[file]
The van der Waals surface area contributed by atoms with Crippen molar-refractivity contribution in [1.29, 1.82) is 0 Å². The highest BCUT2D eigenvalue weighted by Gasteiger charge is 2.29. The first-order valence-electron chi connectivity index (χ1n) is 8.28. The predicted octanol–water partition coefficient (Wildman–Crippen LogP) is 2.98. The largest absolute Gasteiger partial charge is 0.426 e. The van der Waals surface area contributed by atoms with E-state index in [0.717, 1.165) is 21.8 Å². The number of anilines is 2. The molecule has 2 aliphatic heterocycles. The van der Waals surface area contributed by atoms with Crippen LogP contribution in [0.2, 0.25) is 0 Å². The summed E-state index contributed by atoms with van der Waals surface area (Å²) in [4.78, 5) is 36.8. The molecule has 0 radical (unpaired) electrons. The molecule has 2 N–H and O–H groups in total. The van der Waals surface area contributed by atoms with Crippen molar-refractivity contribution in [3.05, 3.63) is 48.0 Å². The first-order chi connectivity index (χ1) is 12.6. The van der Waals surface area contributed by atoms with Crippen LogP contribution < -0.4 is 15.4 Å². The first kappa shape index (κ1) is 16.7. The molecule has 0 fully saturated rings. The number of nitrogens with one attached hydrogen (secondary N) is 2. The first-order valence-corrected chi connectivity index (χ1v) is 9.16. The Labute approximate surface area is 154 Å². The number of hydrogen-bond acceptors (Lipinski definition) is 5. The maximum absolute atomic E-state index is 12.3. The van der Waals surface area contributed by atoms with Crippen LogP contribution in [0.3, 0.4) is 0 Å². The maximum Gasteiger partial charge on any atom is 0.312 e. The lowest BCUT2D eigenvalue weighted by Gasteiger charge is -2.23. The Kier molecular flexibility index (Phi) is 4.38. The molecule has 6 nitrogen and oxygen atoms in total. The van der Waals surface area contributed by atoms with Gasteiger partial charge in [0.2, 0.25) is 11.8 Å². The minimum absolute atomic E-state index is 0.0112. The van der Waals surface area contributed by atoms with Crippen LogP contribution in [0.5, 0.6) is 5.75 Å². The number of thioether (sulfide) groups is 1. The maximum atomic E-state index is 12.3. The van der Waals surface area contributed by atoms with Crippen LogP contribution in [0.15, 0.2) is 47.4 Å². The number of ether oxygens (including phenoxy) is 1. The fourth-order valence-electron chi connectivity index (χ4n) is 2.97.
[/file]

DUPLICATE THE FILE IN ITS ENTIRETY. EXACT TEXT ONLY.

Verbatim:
The van der Waals surface area contributed by atoms with Crippen molar-refractivity contribution in [1.29, 1.82) is 0 Å². The highest BCUT2D eigenvalue weighted by Gasteiger charge is 2.29. The first-order valence-electron chi connectivity index (χ1n) is 8.28. The predicted octanol–water partition coefficient (Wildman–Crippen LogP) is 2.98. The largest absolute Gasteiger partial charge is 0.426 e. The van der Waals surface area contributed by atoms with E-state index in [0.717, 1.165) is 21.8 Å². The number of anilines is 2. The molecule has 2 aliphatic heterocycles. The van der Waals surface area contributed by atoms with Crippen LogP contribution in [0.2, 0.25) is 0 Å². The summed E-state index contributed by atoms with van der Waals surface area (Å²) in [4.78, 5) is 36.8. The molecule has 0 radical (unpaired) electrons. The molecule has 2 N–H and O–H groups in total. The van der Waals surface area contributed by atoms with Crippen molar-refractivity contribution in [3.05, 3.63) is 48.0 Å². The first-order chi connectivity index (χ1) is 12.6. The van der Waals surface area contributed by atoms with Crippen LogP contribution < -0.4 is 15.4 Å². The first kappa shape index (κ1) is 16.7. The molecule has 0 fully saturated rings. The number of nitrogens with one attached hydrogen (secondary N) is 2. The first-order valence-corrected chi connectivity index (χ1v) is 9.16. The Labute approximate surface area is 154 Å². The number of hydrogen-bond acceptors (Lipinski definition) is 5. The maximum absolute atomic E-state index is 12.3. The van der Waals surface area contributed by atoms with Crippen LogP contribution in [0.3, 0.4) is 0 Å². The maximum Gasteiger partial charge on any atom is 0.312 e. The lowest BCUT2D eigenvalue weighted by Gasteiger charge is -2.23. The Kier molecular flexibility index (Phi) is 4.38. The molecule has 6 nitrogen and oxygen atoms in total. The van der Waals surface area contributed by atoms with Gasteiger partial charge in [0.2, 0.25) is 11.8 Å². The minimum absolute atomic E-state index is 0.0112. The van der Waals surface area contributed by atoms with Crippen LogP contribution in [0.5, 0.6) is 5.75 Å². The number of thioether (sulfide) groups is 1. The maximum atomic E-state index is 12.3. The van der Waals surface area contributed by atoms with Crippen LogP contribution in [0.15, 0.2) is 47.4 Å². The number of ether oxygens (including phenoxy) is 1. The fourth-order valence-electron chi connectivity index (χ4n) is 2.97.